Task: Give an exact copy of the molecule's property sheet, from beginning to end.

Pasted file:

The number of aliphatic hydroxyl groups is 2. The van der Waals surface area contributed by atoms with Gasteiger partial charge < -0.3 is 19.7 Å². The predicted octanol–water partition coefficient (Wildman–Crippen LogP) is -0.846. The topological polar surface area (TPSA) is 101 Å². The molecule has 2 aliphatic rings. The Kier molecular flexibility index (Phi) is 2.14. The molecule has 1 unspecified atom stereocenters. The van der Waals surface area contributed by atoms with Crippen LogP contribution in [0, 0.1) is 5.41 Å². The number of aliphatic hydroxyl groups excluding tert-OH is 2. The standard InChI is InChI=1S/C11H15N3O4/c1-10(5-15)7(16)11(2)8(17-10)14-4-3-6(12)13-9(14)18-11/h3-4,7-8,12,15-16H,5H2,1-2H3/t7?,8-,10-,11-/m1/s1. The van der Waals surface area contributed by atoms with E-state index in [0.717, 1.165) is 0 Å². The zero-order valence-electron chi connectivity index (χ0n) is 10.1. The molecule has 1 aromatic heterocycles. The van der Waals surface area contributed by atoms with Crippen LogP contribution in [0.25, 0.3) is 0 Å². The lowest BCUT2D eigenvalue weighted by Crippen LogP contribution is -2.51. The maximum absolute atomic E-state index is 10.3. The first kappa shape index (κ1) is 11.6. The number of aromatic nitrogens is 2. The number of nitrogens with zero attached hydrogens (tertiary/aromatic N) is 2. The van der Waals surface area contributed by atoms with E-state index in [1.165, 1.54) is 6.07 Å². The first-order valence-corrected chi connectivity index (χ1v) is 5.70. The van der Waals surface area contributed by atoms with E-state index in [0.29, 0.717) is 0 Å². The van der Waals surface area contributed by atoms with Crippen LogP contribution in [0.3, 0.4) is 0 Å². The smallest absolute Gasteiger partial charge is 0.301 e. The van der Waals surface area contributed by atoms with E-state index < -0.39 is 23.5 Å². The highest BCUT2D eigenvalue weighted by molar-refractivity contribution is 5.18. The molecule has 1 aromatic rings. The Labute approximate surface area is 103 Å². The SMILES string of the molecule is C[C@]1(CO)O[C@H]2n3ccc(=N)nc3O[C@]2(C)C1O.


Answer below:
The number of aliphatic hydroxyl groups is 2. The van der Waals surface area contributed by atoms with Gasteiger partial charge < -0.3 is 19.7 Å². The predicted octanol–water partition coefficient (Wildman–Crippen LogP) is -0.846. The topological polar surface area (TPSA) is 101 Å². The molecule has 2 aliphatic rings. The Kier molecular flexibility index (Phi) is 2.14. The molecule has 1 unspecified atom stereocenters. The van der Waals surface area contributed by atoms with Crippen LogP contribution in [0, 0.1) is 5.41 Å². The number of aliphatic hydroxyl groups excluding tert-OH is 2. The standard InChI is InChI=1S/C11H15N3O4/c1-10(5-15)7(16)11(2)8(17-10)14-4-3-6(12)13-9(14)18-11/h3-4,7-8,12,15-16H,5H2,1-2H3/t7?,8-,10-,11-/m1/s1. The van der Waals surface area contributed by atoms with E-state index in [0.717, 1.165) is 0 Å². The zero-order valence-electron chi connectivity index (χ0n) is 10.1. The molecule has 1 aromatic heterocycles. The van der Waals surface area contributed by atoms with Crippen LogP contribution in [0.25, 0.3) is 0 Å². The lowest BCUT2D eigenvalue weighted by Crippen LogP contribution is -2.51. The maximum absolute atomic E-state index is 10.3. The first kappa shape index (κ1) is 11.6. The number of aromatic nitrogens is 2. The number of nitrogens with zero attached hydrogens (tertiary/aromatic N) is 2. The van der Waals surface area contributed by atoms with E-state index in [1.165, 1.54) is 6.07 Å². The first-order valence-corrected chi connectivity index (χ1v) is 5.70. The van der Waals surface area contributed by atoms with E-state index in [0.29, 0.717) is 0 Å². The van der Waals surface area contributed by atoms with Crippen LogP contribution in [0.3, 0.4) is 0 Å². The smallest absolute Gasteiger partial charge is 0.301 e. The van der Waals surface area contributed by atoms with E-state index < -0.39 is 23.5 Å². The highest BCUT2D eigenvalue weighted by molar-refractivity contribution is 5.18. The molecule has 1 aromatic rings. The Labute approximate surface area is 103 Å². The SMILES string of the molecule is C[C@]1(CO)O[C@H]2n3ccc(=N)nc3O[C@]2(C)C1O.